The federal budget was presented in the House of Commons on February 23, 2005. The budget included an array of new spending for the Armed Forces, the environment and for a national child care program.

On August 4, 2005, the government announced that Martin had advised Queen Elizabeth II to appoint Michaëlle Jean as governor general. The reception to the appointment was mixed: some, including Harper, applauded the move, while accusations that her husband had both dined with former members of the terrorist organization, FLQ, and had been supportive of Quebec separatism in the past surprised others.  Subsequent to her appointment, she reaffirmed her commitment to federalism and the issue died down.

The Conservatives, supported by the other two opposition parties (the NDP and Bloc Québécois), introduced a motion of non confidence against the Martin government. The motion passed on November 28 by a count of 171–133, defeating the government, after which the Governor General issued a vote to be held on January 23, 2006.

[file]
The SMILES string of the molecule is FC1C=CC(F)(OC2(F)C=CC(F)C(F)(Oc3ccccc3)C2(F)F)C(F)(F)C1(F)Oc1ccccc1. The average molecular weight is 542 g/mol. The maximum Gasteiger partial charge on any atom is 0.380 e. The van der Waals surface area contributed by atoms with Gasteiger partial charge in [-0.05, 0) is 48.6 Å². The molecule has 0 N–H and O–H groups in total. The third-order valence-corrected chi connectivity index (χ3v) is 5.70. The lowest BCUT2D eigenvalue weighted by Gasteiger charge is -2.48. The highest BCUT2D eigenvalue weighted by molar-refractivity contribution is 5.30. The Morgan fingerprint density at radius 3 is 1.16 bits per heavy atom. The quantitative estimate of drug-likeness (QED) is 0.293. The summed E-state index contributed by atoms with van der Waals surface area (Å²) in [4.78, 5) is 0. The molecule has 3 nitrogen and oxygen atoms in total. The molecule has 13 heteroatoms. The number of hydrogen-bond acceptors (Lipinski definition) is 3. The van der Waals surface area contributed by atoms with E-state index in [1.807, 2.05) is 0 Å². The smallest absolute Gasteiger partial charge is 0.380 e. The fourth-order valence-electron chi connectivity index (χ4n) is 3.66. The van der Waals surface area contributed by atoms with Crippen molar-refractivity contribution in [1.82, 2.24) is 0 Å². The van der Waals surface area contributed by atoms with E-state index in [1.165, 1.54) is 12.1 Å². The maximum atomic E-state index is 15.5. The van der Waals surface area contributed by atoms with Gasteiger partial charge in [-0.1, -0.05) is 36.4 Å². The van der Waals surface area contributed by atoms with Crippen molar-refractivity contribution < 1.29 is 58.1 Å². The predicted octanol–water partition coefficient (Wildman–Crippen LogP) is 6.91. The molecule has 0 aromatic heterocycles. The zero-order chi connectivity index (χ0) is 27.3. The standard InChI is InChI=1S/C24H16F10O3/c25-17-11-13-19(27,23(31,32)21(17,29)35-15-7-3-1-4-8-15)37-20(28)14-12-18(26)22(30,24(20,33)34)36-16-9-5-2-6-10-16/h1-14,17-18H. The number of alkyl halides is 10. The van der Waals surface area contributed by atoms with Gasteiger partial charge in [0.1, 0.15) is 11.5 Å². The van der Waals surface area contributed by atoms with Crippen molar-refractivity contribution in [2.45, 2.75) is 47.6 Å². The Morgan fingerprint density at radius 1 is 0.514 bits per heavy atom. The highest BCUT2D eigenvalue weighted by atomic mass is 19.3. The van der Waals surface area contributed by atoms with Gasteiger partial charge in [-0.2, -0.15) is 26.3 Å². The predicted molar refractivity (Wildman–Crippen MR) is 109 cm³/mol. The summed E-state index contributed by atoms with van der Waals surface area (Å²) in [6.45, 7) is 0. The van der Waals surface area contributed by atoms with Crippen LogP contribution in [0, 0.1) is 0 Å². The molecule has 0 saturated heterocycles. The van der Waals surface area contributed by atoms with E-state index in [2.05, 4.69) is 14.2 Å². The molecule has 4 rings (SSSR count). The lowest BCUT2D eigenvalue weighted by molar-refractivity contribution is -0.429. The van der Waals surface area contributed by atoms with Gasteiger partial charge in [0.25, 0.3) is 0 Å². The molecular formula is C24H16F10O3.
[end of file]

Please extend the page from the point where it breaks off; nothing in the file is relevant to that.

Martin did not put in a strong performance during the televised campaign debates. While appearing passionate in his message, he stuttered in making statements and appeared somewhat flustered.   During one debate, Martin made a surprise pledge that he would eliminate the notwithstanding clause, while the Conservatives pointed out that this was not one of the announced Liberal campaign promises.

In the end, the Conservatives won a plurality of support and seats, finishing 31 seats short of a majority. The Liberals held their base of support in Ontario, with 54 seats of the 103 in the province. The Liberals lost a number of seats in Quebec: winning only 13 of the 75 seats in the province, down from 21 in 2004, while the Conservatives won 10 seats there. The Liberals did not improve their standings in the Western provinces, winning only 14 of the 92 seats, the same number as in 2004.

On January 24, 2006, the following day, Martin officially informed Governor General Michaëlle Jean of his intention to resign as prime minister.  Jean asked Harper to form a government later that day. Martin remained as prime minister until the Harper minority government was sworn in February 6, 2006.